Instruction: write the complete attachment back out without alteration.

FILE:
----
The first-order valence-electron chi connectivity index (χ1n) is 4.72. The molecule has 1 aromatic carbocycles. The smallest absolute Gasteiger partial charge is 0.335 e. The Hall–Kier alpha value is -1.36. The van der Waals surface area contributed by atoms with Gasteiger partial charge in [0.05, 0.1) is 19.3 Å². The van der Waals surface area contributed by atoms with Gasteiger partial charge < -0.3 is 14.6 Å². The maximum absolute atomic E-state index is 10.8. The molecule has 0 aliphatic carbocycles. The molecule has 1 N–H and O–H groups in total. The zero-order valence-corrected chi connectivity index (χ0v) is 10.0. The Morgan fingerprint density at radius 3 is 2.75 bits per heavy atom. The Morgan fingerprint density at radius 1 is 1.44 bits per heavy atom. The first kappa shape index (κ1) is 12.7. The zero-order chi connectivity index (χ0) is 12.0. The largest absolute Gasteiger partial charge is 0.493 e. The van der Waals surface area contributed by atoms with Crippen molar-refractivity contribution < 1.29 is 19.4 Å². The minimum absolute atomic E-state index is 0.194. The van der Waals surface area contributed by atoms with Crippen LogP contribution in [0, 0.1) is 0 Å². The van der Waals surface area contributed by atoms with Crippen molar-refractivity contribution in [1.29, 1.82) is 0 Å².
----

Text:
The first-order valence-electron chi connectivity index (χ1n) is 4.72. The molecule has 1 aromatic carbocycles. The smallest absolute Gasteiger partial charge is 0.335 e. The Hall–Kier alpha value is -1.36. The van der Waals surface area contributed by atoms with Gasteiger partial charge in [0.05, 0.1) is 19.3 Å². The van der Waals surface area contributed by atoms with Gasteiger partial charge < -0.3 is 14.6 Å². The maximum absolute atomic E-state index is 10.8. The molecule has 0 aliphatic carbocycles. The molecule has 1 N–H and O–H groups in total. The zero-order valence-corrected chi connectivity index (χ0v) is 10.0. The Morgan fingerprint density at radius 3 is 2.75 bits per heavy atom. The Morgan fingerprint density at radius 1 is 1.44 bits per heavy atom. The first kappa shape index (κ1) is 12.7. The zero-order chi connectivity index (χ0) is 12.0. The largest absolute Gasteiger partial charge is 0.493 e. The van der Waals surface area contributed by atoms with Crippen molar-refractivity contribution < 1.29 is 19.4 Å². The minimum absolute atomic E-state index is 0.194. The van der Waals surface area contributed by atoms with Crippen LogP contribution in [0, 0.1) is 0 Å². The van der Waals surface area contributed by atoms with Crippen molar-refractivity contribution in [1.29, 1.82) is 0 Å².